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Office: Room 147, Bldg. 245
Mail: M/S 245-6, Moffett Field, CA 94035
Phone: 650 - 604 - 6735
Fax: 650 - 604- 6779
Email: Salma.Bejaoui at nasa.gov

Salma Bejaoui


Dr. Salma Bejaoui is a research scientist at the Bay Area Environmental Research Institute and works at the NASA Ames Astrophysics Branch (code-SSA) at NASA Ames Research Center. Salma Bejaoui received her Ph.D. degree in physical chemistry at the University of Lille 1 (Physicochimie de processus de combustion et de l'atmosphère, in French, PC2A), where she developed laser-based techniques (laser-induced fluorescence and incandescence) to study the formation processes of polycyclic aromatic hydrocarbon (PAHs) and soot in flame conditions. Salma followed her PhD with 2-years of post-doc research at the University of Valenciennes (France) and the Ecole Centrale de Paris (France). In the first year, she studied the thermal characterization and analysis of the emission of pollutants in a wood boiler and, in the second, the influence of acoustic perturbations on the dynamic and   thermal structure of a premixed swirling flame using laser-based diagnostic.

Salma Bejaoui was awarded the NASA Postdoctoral program fellowship in 2015 to study the spectroscopy of jet-cooled PAHs with absorption and emission spectroscopy in the ultraviolet-visible region. She is a member of the COSmIC group (Cosmic Simulation Chamber), a versatile facility that allows the laboratory simulation of planetary and interstellar medium environments. Please visit (COSmIC Facility - NASA) for more information regarding this facility. Salma is leading the spectroscopy research activity in COSmIC and applying laser-based techniques such as cavity ringdown spectroscopy and laser-induced fluorescence to probe PAHs seeded in the supersonic expansion. Salma's current research interests include UV-Vis absorption of complex organic molecules including PAHs, mid-IR spectroscopy of jet-cooled PAHs, mid-IR spectroscopy of key exoplanetary molecules at different temperatures, x-ray photoinduced chemistry and x-ray induced fragmentation of astrophysically relevant molecules.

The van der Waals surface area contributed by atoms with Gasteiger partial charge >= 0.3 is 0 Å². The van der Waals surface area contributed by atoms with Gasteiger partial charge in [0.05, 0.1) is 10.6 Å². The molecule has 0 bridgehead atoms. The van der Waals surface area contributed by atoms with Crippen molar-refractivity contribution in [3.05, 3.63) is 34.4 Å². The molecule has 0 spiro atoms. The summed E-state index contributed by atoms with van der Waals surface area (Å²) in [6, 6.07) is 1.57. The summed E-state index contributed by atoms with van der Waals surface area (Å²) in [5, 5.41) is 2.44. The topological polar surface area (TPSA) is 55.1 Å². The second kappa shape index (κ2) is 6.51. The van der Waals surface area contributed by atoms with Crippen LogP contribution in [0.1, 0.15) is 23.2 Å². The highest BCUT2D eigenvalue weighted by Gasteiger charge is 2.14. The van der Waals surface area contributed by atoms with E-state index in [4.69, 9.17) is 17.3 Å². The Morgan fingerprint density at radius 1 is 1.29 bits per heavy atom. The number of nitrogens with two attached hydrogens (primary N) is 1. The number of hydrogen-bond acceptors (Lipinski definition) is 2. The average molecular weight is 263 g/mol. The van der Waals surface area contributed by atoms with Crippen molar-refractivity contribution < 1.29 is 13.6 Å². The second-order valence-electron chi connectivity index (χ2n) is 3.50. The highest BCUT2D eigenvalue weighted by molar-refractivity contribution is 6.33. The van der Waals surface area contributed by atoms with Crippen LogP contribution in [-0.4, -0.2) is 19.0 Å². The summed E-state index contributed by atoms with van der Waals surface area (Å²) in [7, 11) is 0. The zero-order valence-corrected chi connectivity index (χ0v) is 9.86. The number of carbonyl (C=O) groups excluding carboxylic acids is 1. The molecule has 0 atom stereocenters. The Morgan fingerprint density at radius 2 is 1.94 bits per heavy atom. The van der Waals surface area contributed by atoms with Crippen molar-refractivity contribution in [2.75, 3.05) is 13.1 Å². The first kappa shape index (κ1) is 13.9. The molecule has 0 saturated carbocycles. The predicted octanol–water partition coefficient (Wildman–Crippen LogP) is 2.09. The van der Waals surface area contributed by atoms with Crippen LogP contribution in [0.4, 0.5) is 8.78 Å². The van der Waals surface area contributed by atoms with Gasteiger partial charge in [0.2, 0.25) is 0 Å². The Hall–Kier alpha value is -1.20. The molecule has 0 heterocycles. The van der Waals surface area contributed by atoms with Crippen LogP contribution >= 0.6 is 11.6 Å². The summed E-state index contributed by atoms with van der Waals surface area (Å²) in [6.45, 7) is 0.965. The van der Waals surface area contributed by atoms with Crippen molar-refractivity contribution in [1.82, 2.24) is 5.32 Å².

Salma's major publications can be found on the Astrochemistry Laboratory's Publications Pages.